It was reported in the Yass Courier on October 31 1860 that Lazarus Cohen had erected a public house in conjunction with a store.
The Cohen family were a large Jewish family living at Goulburn and several of them moved to Lambing Flat.
Phillips & Co. opened their new public house on the Main Creek on Saturday 10th.
It was reported that the premises were thronged all day long and were open to a late hour at night. Stores were going up in all directions.
Greig has put one near the new hotel. Henry Greig owned the Australian Sale Yards in Goulburn with stores adjoining.
The stores erected on the flat had by now started to take the shape of a street, running north-south from Chance Gully down to the Main Creek.
It was calculated that there was about 300 dealers on the ground.
This is the street that soon became known as Main Street.
In the beginning of December 1860 the Gold Fields that were on Crown Land and in the vicinity of Burrangong Creek and its tributaries and at Demondrille Creek were proclaimed the Burrangong Gold Fields.
Mr. David Dickson was appointed Resident Gold Commissioner.
The Yass Courier on December 5 stated that:
“Some very large and well built stores are being completed and there is great demand for hotel accommodation and restaurants.”
Mr Vicq, who is so well known on the southern gold fields has erected a first class house on the Main Creek.
There are excellent stable connected with it, as well as a ball room, 80 feet long.
This same week the contract to erect a police barracks in the township by Messrs. Johnson and Viers was accepted by the Government.
Prior to this, owing to the absence of police protection, thefts of all kinds were becoming increasingly frequent.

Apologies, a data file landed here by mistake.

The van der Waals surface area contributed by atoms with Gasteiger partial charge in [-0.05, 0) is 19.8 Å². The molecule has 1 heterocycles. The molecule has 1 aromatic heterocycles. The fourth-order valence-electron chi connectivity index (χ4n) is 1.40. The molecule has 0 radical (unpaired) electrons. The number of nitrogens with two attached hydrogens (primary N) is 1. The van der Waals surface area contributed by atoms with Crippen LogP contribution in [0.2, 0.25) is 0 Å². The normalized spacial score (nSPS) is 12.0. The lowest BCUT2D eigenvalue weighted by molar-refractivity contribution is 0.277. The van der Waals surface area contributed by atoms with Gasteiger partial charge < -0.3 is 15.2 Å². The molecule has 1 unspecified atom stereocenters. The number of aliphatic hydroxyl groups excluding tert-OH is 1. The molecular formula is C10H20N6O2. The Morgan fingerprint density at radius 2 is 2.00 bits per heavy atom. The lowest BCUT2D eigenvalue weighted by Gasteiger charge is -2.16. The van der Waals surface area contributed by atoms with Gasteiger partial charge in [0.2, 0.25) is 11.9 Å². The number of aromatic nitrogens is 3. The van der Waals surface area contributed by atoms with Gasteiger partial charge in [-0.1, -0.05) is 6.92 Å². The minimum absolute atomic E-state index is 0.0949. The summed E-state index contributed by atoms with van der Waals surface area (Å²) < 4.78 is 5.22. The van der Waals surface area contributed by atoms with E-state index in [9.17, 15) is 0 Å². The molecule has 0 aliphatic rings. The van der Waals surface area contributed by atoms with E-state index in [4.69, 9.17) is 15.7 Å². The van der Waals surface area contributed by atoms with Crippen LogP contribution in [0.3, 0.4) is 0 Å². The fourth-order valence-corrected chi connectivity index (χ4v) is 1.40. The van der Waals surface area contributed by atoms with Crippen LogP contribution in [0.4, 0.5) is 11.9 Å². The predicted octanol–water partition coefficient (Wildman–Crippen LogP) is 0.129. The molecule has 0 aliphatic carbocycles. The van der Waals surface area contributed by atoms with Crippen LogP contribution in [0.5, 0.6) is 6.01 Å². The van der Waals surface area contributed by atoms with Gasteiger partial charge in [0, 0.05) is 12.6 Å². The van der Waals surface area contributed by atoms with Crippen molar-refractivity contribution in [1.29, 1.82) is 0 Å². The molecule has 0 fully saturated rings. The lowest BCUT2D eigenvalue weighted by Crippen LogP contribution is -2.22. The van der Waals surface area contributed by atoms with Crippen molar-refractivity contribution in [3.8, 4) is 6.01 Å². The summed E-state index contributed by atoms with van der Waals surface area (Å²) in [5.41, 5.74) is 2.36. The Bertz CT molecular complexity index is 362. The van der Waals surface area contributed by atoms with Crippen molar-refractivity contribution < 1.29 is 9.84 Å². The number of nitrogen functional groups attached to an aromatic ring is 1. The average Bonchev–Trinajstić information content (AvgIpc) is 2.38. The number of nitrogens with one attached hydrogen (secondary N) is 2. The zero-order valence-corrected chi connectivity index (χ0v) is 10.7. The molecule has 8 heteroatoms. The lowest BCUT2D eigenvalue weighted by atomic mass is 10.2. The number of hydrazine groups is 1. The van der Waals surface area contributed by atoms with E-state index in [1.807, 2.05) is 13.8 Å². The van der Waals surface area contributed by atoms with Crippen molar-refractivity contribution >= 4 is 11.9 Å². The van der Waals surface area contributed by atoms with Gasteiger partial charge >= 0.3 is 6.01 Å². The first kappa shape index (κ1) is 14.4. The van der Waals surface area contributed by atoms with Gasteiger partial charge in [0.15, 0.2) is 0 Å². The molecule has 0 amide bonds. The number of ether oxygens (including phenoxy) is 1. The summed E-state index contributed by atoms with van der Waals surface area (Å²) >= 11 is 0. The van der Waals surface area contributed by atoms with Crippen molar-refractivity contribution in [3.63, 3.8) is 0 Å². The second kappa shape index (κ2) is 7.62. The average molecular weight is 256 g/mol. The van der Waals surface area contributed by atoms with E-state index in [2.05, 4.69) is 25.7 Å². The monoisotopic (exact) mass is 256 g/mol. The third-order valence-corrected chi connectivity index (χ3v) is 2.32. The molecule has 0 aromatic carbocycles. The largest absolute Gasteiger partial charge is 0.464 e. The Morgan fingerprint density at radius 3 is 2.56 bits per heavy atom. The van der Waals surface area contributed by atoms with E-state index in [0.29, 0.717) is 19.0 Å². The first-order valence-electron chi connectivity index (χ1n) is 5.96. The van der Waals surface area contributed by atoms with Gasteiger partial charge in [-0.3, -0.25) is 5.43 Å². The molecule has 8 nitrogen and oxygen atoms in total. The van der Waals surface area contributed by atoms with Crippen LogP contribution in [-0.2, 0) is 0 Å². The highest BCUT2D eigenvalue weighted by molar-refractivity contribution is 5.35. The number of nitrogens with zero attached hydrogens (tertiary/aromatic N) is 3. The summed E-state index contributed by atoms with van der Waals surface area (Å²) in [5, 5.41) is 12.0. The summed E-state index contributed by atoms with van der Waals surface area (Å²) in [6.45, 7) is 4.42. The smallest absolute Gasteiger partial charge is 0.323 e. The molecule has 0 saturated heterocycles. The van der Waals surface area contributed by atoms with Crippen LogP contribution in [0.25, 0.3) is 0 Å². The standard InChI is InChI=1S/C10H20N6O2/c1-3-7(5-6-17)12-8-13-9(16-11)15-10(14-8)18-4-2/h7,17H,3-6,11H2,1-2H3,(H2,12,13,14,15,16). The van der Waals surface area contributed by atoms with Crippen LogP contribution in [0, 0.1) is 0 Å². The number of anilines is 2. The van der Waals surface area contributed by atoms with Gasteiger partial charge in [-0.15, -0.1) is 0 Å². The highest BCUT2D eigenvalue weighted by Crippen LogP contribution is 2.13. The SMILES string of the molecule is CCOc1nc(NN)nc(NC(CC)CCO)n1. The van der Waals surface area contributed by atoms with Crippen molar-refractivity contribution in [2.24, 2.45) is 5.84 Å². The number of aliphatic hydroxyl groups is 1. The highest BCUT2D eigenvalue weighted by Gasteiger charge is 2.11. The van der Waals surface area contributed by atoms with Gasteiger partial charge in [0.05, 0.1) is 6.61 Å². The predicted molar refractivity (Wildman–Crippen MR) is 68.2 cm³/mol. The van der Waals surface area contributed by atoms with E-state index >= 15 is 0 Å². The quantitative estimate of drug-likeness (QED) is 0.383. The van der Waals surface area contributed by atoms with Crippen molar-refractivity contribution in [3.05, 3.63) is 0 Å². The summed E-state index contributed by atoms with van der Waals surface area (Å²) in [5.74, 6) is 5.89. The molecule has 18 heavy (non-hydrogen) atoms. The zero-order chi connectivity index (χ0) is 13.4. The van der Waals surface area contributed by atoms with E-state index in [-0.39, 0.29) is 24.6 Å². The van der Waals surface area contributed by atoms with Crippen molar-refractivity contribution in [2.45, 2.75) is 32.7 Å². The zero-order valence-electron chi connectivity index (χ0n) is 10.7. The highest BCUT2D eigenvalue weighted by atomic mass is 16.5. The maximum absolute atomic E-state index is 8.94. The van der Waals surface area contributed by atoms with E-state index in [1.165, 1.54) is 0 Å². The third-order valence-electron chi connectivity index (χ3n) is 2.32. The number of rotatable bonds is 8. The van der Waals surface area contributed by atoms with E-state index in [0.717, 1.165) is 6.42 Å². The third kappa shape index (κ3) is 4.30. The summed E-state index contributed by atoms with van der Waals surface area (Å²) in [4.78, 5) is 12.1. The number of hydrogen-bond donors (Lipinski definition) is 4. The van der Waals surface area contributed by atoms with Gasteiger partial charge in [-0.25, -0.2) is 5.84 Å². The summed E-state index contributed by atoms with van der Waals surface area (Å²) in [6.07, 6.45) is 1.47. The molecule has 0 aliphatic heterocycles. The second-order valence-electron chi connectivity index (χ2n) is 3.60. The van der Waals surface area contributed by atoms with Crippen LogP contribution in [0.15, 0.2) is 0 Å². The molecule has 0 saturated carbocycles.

To date there were only two mounted police on the diggings and a large number of idle and abandoned characters were being attracted to the diggings.
On December 9, 1860, the Pastoral Review gives the following word picture:- picture to yourself a beautifully-wooded country, undulating, and watered by numerous creeks, the trees chiefly gum and box.
On one side of a very deep creek is the township composed of tents, bark huts, weatherboard erections on both sides of a wide road extending about a mile and a half, and with the exception of about six, every erection a grog shop, for as yet even the public houses have not their licenses.
There are stores in great number, and all goods at moderate prices.
On the opposite side of the creek from the township there are a few tents, inhabited by those who prefer comparative repose to noise, though even there we hear the feet of dancers, the performances in the bowling alleys and skittle grounds, the screams of drunken women, and a few broils of men in similar circumstances, though the fair sex are the worst… (to be continued.
- Local historian Brian James contributes his article each week to the Young Witness on behalf of the Young Historical Society Inc.